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Court adopts PDF/A standard for court documents

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Chief Justice CanadyThe Supreme Court has adopted the electronic format of PDF/A (Portable Document Format for Archiving) as the official format for filing and storing electronic documents in the state court system.

The recent administrative order signed by Chief Justice Charles Canady designates PDF/A as the preferred format for submitting documents through the court system’s statewide e-filing portal, although the portal will continue to accept submissions in regular PDF, Word, and WordPerfect formats and convert those to PDF/A.

However, county clerks of court will be required to store case documents in PDF/A no later than June 1, 2021, although they will not be required to convert older case files to that format.

Clerks who have trouble meeting that deadline must request an extension from the court by December 31, 2020.

The PDF/A format had been recommended by the court’s Florida Courts Technology Commission.

“PDF/A is recognized as the international standard for long-term archival storage,” Canady said in the order. “Use of PDF/A for the storage of electronic court records will maintain longevity of court PDF files and improve the security and preservation of case-related documents.

“The preferred format for documents filed through the Florida Courts E-Filing Portal (Portal) is PDF/A or a current equivalent, although the Portal allows and will continue to allow documents to be submitted in Word, WordPerfect, and other PDF formats. The Portal will check each document submitted to the Portal for the required PDF/A format and convert documents that are filed in the other allowed formats.”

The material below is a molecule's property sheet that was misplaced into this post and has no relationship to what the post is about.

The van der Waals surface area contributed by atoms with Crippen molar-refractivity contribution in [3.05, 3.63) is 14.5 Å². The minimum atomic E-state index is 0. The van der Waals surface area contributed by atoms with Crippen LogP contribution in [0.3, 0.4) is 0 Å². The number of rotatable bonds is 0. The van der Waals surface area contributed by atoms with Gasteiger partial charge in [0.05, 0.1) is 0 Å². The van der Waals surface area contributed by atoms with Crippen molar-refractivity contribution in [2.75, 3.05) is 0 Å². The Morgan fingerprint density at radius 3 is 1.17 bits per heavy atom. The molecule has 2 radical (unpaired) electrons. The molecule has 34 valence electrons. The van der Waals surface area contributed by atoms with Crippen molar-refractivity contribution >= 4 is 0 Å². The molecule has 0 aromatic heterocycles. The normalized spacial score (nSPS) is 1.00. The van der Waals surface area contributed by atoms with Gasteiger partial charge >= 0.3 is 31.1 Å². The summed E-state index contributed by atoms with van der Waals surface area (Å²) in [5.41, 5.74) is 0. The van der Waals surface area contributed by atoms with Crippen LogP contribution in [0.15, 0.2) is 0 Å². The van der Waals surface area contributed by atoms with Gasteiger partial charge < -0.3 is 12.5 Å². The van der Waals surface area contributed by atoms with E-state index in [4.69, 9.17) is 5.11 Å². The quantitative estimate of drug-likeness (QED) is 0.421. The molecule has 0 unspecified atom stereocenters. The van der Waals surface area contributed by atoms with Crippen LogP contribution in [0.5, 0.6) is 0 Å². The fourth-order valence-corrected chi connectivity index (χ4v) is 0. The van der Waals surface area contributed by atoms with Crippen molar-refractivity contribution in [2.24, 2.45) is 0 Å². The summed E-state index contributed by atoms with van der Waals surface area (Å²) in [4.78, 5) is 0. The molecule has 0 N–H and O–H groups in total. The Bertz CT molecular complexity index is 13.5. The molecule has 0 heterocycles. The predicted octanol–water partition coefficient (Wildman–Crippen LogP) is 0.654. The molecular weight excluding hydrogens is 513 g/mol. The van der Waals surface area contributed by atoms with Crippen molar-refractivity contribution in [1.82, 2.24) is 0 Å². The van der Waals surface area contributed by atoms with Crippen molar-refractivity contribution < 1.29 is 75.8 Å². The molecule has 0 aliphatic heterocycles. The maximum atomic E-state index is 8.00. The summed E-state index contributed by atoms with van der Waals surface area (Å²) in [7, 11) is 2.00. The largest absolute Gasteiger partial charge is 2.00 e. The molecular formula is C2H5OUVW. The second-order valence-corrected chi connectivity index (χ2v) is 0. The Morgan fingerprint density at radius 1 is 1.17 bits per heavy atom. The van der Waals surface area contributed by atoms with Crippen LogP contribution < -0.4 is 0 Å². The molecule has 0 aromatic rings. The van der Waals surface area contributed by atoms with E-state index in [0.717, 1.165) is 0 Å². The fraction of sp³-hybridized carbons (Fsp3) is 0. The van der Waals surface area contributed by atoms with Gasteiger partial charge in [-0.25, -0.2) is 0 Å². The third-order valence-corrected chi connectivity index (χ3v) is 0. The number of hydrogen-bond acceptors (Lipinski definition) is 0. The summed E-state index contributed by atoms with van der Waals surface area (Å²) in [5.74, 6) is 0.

The order also adopted, effectively immediately, the FCTC’s recommended standards for backup of online records, developed by the commission’s Technical Standards Subcommittee.

According to portal records, 59 percent of lawyers filed documents in the scanned PDF format, which means the document is not searchable and will not retain bookmarks or links when converted to PDF/A. Typically, lawyers do that so they can ink-sign the document — even through rules and filing standards allow electronic signatures on all filings — which requires that the document be scanned.

About 36 percent of lawyers filed in a text-based PDF format with electronic signatures, which means it does retain searchability, bookmarks, and links when others electronically access the document.

Carolyn Weber, the portal project manager for the Florida Courts E-Filing Authority which manages the portal, said Word and other common word processing programs have a single-step conversion process for switching documents to the written PDF or PDF/A format.

There are also PDF/A instructional materials on the portal’s website (, and and on the Bar’s LegalFuel website (